A Lexington woman accused of hitting a man in the head with a brick, ultimately killing him, pleaded guilty Monday to a lesser charge of assault after witnesses offered conflicting opinions about whether the brick contributed to his death.
Prosecutors recommended that Melissa Mondelli serve six years in prison for the assault of Thomas E. Reynolds, 76, two years ago at an East High Street apartment.
Mondelli, 30, originally was charged with assault in January 2009. Five months later, Reynolds died from blunt-force trauma injuries, according to police reports. Mondelli's case was presented to a grand jury again, and she was re-indicted in November 2009 on a charge of second-degree manslaughter.
Her trial had been set to begin Monday, but Mondelli pleaded guilty to second-degree assault before a jury was selected.
Mondelli's attorney, public defender Bonnie Potter, said it would have been hard for prosecutors to convince a jury that Reynolds died of injuries from the brick attack.
The defense's witnesses included a neurologist, who "would have testified that Mr. Reynolds had some pre-existing medical conditions," including brain apathy brought on by a stroke, Potter said.
The brick caused a cut and a concussion, Potter said, but doctors said Reynolds had recovered from those injuries within two months.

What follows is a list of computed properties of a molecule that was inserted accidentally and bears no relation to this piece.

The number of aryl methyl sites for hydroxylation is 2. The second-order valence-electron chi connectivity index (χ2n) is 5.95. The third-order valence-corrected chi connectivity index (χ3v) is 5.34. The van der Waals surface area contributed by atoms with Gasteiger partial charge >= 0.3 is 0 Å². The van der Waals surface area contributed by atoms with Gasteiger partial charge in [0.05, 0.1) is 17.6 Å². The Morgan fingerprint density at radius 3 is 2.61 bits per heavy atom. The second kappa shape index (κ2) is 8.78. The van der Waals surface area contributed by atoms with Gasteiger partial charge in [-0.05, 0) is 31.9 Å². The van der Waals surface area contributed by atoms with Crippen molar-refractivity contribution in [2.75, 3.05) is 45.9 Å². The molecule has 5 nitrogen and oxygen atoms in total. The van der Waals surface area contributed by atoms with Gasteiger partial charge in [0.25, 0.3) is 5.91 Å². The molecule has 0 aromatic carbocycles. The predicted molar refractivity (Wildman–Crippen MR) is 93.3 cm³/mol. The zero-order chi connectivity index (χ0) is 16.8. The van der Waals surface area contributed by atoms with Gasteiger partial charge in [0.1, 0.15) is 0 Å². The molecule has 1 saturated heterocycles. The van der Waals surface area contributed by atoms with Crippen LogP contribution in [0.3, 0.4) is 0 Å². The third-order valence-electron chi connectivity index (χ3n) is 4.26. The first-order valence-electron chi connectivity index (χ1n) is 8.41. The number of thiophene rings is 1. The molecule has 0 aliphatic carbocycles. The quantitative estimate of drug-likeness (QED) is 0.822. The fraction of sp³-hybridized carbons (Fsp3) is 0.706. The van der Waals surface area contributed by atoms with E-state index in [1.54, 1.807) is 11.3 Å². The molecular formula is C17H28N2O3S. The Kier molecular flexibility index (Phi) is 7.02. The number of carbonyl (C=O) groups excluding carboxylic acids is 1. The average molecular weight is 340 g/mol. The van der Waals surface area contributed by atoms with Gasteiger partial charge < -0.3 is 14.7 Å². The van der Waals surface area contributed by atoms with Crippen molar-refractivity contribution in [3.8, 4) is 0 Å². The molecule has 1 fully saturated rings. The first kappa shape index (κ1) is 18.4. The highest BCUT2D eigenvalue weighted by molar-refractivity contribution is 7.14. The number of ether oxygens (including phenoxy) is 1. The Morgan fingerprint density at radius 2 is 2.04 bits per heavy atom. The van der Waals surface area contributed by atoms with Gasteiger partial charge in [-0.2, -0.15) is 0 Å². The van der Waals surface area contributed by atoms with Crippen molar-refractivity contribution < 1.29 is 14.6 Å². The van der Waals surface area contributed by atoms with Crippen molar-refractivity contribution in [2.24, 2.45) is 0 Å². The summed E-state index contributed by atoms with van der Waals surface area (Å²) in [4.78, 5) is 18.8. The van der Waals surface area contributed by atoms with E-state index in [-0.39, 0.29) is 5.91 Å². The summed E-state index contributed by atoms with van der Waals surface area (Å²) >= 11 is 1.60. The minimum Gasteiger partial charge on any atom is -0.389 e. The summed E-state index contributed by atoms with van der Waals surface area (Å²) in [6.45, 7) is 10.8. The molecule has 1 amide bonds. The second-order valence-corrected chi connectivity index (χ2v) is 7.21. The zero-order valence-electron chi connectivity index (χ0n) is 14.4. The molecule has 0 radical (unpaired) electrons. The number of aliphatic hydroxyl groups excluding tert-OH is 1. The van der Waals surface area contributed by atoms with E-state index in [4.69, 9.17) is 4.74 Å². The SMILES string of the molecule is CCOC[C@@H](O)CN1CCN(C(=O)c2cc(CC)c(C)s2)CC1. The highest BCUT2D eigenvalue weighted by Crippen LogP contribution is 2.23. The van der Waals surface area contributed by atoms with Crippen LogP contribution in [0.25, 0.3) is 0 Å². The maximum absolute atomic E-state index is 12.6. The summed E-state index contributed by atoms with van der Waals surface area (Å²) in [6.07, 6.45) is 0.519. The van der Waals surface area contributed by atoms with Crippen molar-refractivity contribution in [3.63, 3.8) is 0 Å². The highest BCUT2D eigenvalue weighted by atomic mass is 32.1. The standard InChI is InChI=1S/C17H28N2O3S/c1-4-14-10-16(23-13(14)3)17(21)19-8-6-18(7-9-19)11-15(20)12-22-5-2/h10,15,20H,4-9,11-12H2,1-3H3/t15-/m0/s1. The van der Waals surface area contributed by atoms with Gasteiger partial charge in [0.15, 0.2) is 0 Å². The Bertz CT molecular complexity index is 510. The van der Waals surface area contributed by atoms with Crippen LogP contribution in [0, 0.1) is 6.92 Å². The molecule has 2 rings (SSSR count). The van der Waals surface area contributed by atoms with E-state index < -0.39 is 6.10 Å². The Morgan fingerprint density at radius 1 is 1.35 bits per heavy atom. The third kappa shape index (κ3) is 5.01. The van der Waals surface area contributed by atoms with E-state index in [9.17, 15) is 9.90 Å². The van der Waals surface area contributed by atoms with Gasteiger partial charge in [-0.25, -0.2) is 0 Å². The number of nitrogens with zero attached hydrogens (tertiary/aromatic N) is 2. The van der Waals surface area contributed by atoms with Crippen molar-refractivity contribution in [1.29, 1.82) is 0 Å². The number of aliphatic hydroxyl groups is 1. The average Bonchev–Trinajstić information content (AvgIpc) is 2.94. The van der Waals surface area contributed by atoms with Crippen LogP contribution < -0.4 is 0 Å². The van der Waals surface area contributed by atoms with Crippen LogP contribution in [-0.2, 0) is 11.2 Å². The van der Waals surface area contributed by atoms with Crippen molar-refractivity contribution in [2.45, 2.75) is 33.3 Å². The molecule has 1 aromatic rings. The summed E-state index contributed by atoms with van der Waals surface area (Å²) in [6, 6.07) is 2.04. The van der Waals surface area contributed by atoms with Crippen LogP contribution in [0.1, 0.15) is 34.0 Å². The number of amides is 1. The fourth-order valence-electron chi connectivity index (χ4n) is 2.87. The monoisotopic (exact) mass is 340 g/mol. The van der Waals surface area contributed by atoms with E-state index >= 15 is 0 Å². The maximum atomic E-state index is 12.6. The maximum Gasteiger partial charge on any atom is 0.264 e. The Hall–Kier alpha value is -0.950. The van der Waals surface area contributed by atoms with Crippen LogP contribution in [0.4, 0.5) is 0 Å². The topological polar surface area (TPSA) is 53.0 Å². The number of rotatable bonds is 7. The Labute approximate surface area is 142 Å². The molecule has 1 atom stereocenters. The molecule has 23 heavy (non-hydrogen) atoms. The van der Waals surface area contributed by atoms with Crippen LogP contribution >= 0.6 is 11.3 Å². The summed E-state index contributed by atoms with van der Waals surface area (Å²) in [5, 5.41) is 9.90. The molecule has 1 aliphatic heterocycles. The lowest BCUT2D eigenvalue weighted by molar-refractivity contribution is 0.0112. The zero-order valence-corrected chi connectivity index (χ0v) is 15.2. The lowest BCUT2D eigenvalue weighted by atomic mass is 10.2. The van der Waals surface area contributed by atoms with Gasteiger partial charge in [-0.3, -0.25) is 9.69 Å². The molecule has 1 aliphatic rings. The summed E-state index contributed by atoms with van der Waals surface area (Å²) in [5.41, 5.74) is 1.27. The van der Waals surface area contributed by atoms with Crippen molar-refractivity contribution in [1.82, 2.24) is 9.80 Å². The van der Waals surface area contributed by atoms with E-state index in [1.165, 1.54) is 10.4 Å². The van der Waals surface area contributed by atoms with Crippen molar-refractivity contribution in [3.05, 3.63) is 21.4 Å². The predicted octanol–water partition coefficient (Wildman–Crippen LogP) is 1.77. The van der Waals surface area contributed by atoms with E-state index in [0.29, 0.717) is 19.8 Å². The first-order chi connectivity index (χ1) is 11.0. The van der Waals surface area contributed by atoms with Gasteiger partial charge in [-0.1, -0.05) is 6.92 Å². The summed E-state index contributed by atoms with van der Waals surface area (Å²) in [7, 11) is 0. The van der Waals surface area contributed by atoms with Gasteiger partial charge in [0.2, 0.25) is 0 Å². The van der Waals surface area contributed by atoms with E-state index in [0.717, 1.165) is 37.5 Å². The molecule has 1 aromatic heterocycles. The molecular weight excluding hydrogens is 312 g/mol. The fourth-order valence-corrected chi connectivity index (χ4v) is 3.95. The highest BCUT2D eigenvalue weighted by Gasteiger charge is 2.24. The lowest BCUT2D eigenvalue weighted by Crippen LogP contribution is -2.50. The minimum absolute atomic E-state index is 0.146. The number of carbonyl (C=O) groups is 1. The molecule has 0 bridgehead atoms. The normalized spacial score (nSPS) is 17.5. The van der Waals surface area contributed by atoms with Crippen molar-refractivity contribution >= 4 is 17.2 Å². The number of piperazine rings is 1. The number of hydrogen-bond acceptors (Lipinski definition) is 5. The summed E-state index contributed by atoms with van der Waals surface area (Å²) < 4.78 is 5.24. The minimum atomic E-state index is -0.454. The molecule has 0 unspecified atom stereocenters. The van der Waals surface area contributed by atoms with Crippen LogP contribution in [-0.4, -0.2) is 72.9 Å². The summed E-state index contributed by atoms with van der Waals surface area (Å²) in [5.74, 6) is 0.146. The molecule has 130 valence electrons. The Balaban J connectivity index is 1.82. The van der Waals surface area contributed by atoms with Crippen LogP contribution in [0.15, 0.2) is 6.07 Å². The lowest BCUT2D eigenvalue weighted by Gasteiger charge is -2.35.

Potter also said she thinks a drug Reynolds was given at a nursing home caused pneumonia, which could have contributed to his death.
The brick incident began when Reynolds called police to his apartment on East High Street and said Mondelli was trying to break in. When officers arrived, Mondelli was gone, but they found Reynolds "with a serious head wound and a brick next to him," according to documents filed in Fayette Circuit Court.
In court Monday, Mondelli admitted to Fayette Circuit Judge Ernesto Scorsone that she threw the brick through a window, and it hit Reynolds. She said she was high on crack cocaine at the time.
Scorsone asked Mondelli how she knew Reynolds.
"He was a good friend. Also, we had a relationship," she said. "We had a sexual relationship."
Reynolds was a retired University of Kentucky English professor who did volunteer tutoring, according to Sharon Reynolds, his ex-wife. Sharon Reynolds said her ex-husband met Mondelli while helping her study for her GED.
Penalties for second-degree assault and second-degree manslaughter are in the same range. Both are class C felonies with a penalty range of five to 10 years in prison.